The structure of the ternary CTP complex, AfCCA(Ca2+)+A73+[CTP], showed that, in position 76, the CTP base makes the same hydrogen-bonding interaction with Arg224 as the base of ATP does in the preinsertion complex (Fig. 4A), which requires the movement of CTP toward Arg224 (Fig. 4D). Superposition onto the previously reported binary enzyme + tRNA complex AfCCA+ACC75 (6) shows that, in the CTP complex, the key amino acids in the binding pocket, Arg224, His133 and Arg50, move toward the incoming CTP, which fits snugly in the pocket (Fig. 4, B and C). In addition, oxygen atoms of the phosphate groups of A73 and C74 move toward CTP to engage in stronger hydrogen-bonding interactions with N4 of CTP. Such “induced fit” behavior of the binding pocket shows the effects of the incoming nucleosides on catalytic activity of nucleotidyltransferases.
The ability of the CCA-adding enzyme to insert ATP and not CTP at position 76 is a result of its properly positioning the α phosphate of ATP, but not that of CTP, in the active site for a nucleophilic attack by the 3′ OH of C75. CTP at position 76 has the same hydrogen-bonding interaction network as does ATP in the preinsertion complex. Because CTP is smaller, these interactions cause it to be located closer to Arg224 and cause Arg224 to move closer to CTP (Fig. 4D). As a result, the distance between the α-phosphate of the CTP and the 3′ oxygen atom O of C75 is 4.5 Å, which is too far for a reaction to occur. Furthermore, the 3′ terminal primer nucleotide C75 moves upward relative to the base of CTP, presumably to produce a better base-stacking interaction. This change moves the primer terminal 3′ OH out of interaction range with the catalytic carboxylate of Asp110 (Fig. 4D). Thus, the nucleophilic attack of O3′ of C75 on the α-phosphate of CTP is prevented.
Our results differ from those of a previous study in which CTP or ATP was soaked into the crystals of the binary complex, drawing the conclusion that Arg224 remains in the same configuration for the addition of nucleotide 76 onto ACC75, regardless of whether ATP or CTP is soaked into the crystal, and the base of CTP is positioned too far from Arg224 to interact with the guanidinium group (6). It could be that crystal-lattice constraints prevented the structural changes that we observe. Consistent with this, the soaking experiments did not result in extension of AC74 or ACC75 (6).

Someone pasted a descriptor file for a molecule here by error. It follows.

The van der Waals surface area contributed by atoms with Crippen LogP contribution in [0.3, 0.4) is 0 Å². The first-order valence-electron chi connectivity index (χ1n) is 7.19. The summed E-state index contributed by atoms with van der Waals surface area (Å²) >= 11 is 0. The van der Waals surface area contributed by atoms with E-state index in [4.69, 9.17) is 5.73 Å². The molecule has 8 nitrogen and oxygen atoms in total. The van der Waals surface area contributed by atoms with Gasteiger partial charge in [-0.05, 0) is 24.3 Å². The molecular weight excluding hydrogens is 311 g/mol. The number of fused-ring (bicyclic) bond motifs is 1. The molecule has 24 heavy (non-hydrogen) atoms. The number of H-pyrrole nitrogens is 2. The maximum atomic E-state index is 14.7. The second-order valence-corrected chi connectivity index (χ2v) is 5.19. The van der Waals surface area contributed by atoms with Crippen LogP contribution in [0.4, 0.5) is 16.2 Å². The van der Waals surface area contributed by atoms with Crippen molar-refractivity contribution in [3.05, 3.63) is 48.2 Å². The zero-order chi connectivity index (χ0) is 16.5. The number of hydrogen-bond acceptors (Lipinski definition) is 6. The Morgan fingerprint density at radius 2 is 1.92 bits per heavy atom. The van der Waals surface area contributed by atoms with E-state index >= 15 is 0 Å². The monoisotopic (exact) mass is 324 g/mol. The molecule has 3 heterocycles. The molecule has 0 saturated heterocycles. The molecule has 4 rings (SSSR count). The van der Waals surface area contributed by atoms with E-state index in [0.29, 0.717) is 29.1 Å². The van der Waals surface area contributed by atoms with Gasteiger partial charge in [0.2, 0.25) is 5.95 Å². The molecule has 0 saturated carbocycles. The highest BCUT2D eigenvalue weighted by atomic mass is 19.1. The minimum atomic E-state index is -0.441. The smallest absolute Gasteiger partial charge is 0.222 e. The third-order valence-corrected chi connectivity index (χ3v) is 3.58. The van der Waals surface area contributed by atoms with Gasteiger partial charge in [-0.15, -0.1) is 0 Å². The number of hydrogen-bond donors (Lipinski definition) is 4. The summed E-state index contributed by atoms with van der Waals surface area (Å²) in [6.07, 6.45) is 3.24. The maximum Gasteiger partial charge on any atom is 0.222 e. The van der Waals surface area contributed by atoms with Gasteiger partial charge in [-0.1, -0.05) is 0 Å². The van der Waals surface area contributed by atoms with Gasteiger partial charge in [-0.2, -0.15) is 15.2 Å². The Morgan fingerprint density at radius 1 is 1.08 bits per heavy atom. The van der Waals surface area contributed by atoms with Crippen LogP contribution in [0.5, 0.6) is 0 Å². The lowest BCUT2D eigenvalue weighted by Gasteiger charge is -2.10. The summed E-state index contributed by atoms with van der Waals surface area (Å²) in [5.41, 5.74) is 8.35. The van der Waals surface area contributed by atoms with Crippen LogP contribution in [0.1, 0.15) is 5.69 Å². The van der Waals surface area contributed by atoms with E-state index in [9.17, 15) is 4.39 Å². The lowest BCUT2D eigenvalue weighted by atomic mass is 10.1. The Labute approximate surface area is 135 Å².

The present study resolves the disagreement between the two mechanisms that have been proposed for how the class I CCA-adding enzymes discriminate between CTP and ATP at the final addition step (5, 6). The discrimination was first attributed to the size and shape changes of the nucleotide-binding pocket, caused by the movement of the head domain of the enzyme (5). However, in a subsequent study, the Arg224 residue was proposed to be the principal determinant of the discrimination between A and C incorporation at position 76 (6). In this model, the enzyme conformation did not change so that the smaller CTP could not react with Arg224. Based on the five cocrystal structures, we show that the flexible side chain of Arg224 repositions in response to an incoming nucleotide base to hydrogen bond with the Watson-Crick edge of either C or A. The discrimination against incorporation of C arises, not from its lack of interaction with A224, but because the protein’s flexibility to accommodate these interactions results in the improper geometry of CTP in the active site.
We thank the staff at the Advanced Photon Source beamline ID19 and at the National Synchrotron Light Source beamline X25. We also thank the staff of the Center for Structural Biology core facility at Yale University. This work was supported by NIH grant GM57510 (to T.A.S.). The coordinates and structure factors for the five structures have been deposited in the Research Collaboratory for Structural Bioinformatics Protein Data Bank with accession numbers 3OVA, 3OV7, 3OVB, 3OUY, and 3OVS for preinsertion, initial, intermediate, product, and CTP complexes, respectively.
Materials and Methods